The great truism that the more things change the more they stay the same particularly applies to residential housing in Australia.

A good example of this is the return to popularity of the good old granny flat – which is now described by town planners as a secondary dwelling.

Despite the change of name, a granny flat is still a self-contained dwelling (ie with its own kitchen, bathroom, laundry and sleeping and living area) which may be located within, or attached to, or separate from, one principle self-contained dwelling on a free-hold block of land.

While most granny flats are used for use by family members, changes to town planning in many jurisdictions now allow third parties to rent out secondary dwellings which are usually in well-established popular areas and offered at more affordable rental rates.

Councils have sought to make town planning changes to ease the demand for affordable rental housing and achieve higher development density rather continue to foster urban sprawl.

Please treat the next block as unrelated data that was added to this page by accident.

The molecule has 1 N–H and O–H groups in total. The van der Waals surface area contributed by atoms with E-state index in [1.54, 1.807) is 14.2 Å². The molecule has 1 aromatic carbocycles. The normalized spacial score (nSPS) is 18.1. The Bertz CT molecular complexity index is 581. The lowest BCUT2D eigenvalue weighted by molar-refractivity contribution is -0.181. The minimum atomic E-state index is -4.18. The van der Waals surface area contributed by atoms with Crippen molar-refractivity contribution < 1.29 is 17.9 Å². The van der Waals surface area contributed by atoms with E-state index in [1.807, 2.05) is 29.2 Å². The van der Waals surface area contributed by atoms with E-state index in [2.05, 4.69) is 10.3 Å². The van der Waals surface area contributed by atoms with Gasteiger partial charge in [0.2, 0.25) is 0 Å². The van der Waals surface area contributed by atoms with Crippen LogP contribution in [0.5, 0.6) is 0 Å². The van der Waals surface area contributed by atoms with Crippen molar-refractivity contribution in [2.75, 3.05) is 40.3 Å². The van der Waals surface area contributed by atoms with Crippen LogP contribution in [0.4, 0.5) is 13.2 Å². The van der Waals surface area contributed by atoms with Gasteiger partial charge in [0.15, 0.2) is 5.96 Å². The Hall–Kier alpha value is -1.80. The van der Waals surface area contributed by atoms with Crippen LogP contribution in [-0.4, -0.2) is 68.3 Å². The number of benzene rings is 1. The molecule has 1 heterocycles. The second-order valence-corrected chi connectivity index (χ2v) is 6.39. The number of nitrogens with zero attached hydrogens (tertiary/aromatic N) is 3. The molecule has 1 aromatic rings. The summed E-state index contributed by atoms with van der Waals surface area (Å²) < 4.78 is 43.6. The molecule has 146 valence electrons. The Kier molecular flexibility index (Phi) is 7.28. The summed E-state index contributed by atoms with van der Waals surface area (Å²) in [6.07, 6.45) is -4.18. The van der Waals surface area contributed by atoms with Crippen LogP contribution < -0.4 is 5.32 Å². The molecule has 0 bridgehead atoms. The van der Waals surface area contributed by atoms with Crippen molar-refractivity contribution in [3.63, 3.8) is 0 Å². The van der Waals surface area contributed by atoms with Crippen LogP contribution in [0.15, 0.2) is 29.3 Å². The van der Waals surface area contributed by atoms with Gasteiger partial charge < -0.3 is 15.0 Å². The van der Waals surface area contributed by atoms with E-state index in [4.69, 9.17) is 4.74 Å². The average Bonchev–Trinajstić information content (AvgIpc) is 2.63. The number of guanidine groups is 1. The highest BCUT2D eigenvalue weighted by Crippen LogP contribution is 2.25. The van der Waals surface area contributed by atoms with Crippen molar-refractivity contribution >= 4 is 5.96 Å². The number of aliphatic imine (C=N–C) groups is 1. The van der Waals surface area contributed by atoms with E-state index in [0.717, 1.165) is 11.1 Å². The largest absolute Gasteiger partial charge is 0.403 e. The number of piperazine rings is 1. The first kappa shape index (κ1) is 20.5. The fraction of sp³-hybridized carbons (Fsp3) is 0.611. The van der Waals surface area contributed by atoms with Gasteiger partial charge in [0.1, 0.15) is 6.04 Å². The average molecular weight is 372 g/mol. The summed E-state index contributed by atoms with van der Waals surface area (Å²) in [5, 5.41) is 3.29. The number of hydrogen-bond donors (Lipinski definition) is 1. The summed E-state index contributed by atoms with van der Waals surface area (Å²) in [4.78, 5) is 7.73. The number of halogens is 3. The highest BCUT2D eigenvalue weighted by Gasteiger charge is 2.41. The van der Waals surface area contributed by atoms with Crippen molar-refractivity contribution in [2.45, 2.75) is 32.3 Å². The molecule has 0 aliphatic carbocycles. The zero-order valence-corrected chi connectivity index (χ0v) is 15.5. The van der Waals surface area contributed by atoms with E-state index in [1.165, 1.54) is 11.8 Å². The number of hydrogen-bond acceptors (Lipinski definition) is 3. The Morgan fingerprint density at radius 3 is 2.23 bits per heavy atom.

Home owners benefit by being able to generate income from renting the granny flat and depending on the design and rental return may generate double digit yields (ie an $80,000 granny flat rented for $250 a week for a year will yield around 16%).

While local authority regulations vary from area-to-area, the granny flat will have maximum designated floor area (which for example, is 60 sqm in New South Wales and 70 sqm in Perth).

The Integrity Group has designed and built several granny flats as part of a contract for new principal and secondary dwellings on the one free-hold block of land and is seeing increased enquiry and demand in the Hunter Valley.